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Farm exposure to individual pesticides and glioma in men.

Ruder-AM; Waters-MA; Butler-MA; Carreon-T; Calvert-GM; Davis-King-KE; Schulte-PA; Sanderson-WT; Ward-EM; Connally-LB; Heinman-EF; Mandel-JS; Morton-RF; Reding-DJ; Rosenman-KD; Talaska-G
Working Partnerships: Applying Research to Practice, NORA Symposium 2003, June 23-24, 2003, Arlington, Virginia. Washington, DC: National Institute for Occupational Safety and Health, 2003 Jun; :80
An excess incidence of brain cancer in farmers has been noted in several studies. The Brain Cancer Collaborative Study Group conducted the Upper Midwest Health Study to evaluate associations between rural exposures and brain cancers among adult (18-80) male and female rural residents in Iowa, Michigan, Minnesota and Wisconsin, where brain cancer incidence is significantly elevated. Histologically confirmed intracranial glioma cases (458 men) diagnosed January 1, 1995, through January 31, 1997, were identified from hospitals, medical practices, and cancer registries. Controls (648 men) were stratified samples of licensed drivers (ages 18-64) and Health Care Finance Administration enrollees (ages 65-80) residing in rural counties of each state. In-person interviews with participants or proxies collected farm, occupational, and other exposure information. Participants who lived on a farm where a pesticide was used were classified as exposed to that pesticide; those who reported personally handling a pesticide on the farm were classified as users. A NIOSH reference database, with over 800 trade names whose active ingredients have been identified was used to convert pesticide trade name responses to generics. The frequency of farm use of generics was used to identify pesticides to which >=100 participants (men and women) reported exposure. Multivariate logistic regressions controlled for farm residence and for age since controls were older. Those exposed to or using farm pesticides were compared with the 128 controls and 125 cases who had no farm, home and garden, or occupational pesticide exposure. Exposure to any farm pesticide was associated with lower glioma risk: adjusted odds ratio [OR] 0.54, 95% confidence interval [CI], 0.36-0.83. There was no association between farm residentsí exposure to alachlor, cyanazine, diazinon, dicamba, glyphosate, metolachlor, pendimethalin, or trifluralin, and glioma risk. There were negative statistically significant associations between glioma risk and farm residentsí exposure to 2,4-D, atrazine, DDT, and malathion. Use of any farm pesticide also was associated with lower glioma risk: OR 0.51, CI, 0.33-0.80. Personal use of pesticides on the farm was significantly lower among cases than controls for 2,4-D, alachlor, atrazine, cyanazine DDT, dicamba, malathion, and metolachlor. Results for analyses excluding proxy respondents (47% of cases) did not differ significantly. Evidence has been shown for pesticides crossing the blood-brain barrier and for pesticide central nervous system neurotoxicity. However the evidence for pesticide carcinogenicity in the brain is not strong. In our study, no positive association of farm pesticide exposure or use and glioma risk was found. Other farm exposures, which will be analyzed in future papers, may explain the excess brain cancer risk seen in previous studies of rural residents.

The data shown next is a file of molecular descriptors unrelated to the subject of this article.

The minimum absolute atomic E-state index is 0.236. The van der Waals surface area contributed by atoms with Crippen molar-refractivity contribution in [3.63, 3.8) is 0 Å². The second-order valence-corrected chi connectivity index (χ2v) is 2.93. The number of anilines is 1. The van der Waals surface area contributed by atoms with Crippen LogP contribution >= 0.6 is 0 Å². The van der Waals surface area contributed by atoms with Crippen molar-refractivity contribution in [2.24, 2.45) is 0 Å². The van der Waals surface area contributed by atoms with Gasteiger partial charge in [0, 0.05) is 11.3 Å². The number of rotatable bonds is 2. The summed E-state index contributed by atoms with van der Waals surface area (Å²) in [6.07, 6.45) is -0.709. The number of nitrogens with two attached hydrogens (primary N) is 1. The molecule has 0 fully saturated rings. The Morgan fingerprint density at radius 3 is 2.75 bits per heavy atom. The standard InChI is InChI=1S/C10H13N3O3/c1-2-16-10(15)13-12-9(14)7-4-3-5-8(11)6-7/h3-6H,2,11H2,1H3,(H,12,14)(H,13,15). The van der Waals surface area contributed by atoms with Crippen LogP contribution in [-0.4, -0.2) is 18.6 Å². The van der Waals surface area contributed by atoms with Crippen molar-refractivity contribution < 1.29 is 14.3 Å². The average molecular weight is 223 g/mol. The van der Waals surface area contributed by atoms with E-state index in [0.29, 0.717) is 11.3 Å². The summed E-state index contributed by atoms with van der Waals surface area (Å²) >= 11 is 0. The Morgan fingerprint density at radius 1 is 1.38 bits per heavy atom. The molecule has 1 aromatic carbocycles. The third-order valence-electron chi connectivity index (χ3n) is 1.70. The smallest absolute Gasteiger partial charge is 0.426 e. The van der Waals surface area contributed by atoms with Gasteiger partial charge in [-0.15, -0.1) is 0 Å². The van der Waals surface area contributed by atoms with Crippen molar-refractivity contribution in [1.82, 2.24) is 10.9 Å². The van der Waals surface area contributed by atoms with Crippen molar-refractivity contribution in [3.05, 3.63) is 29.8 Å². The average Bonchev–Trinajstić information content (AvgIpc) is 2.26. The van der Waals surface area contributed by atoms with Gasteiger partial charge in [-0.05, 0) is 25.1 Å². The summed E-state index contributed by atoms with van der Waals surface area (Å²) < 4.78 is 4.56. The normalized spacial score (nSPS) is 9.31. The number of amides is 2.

Brain-tumors; Brain-matter; Brain-function; Brain-disorders; Farmers; Histology; Central-nervous-system; Neurotoxicity; Exposure-levels; Exposure-limits; Demographic-characteristics; Pesticide-residues; Pesticides; Pesticides-and-agricultural-chemicals; Agricultural-workers; Agricultural-chemicals
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Working Partnerships: Applying Research to Practice, NORA Symposium 2003, June 23-24, 2003, Arlington, Virginia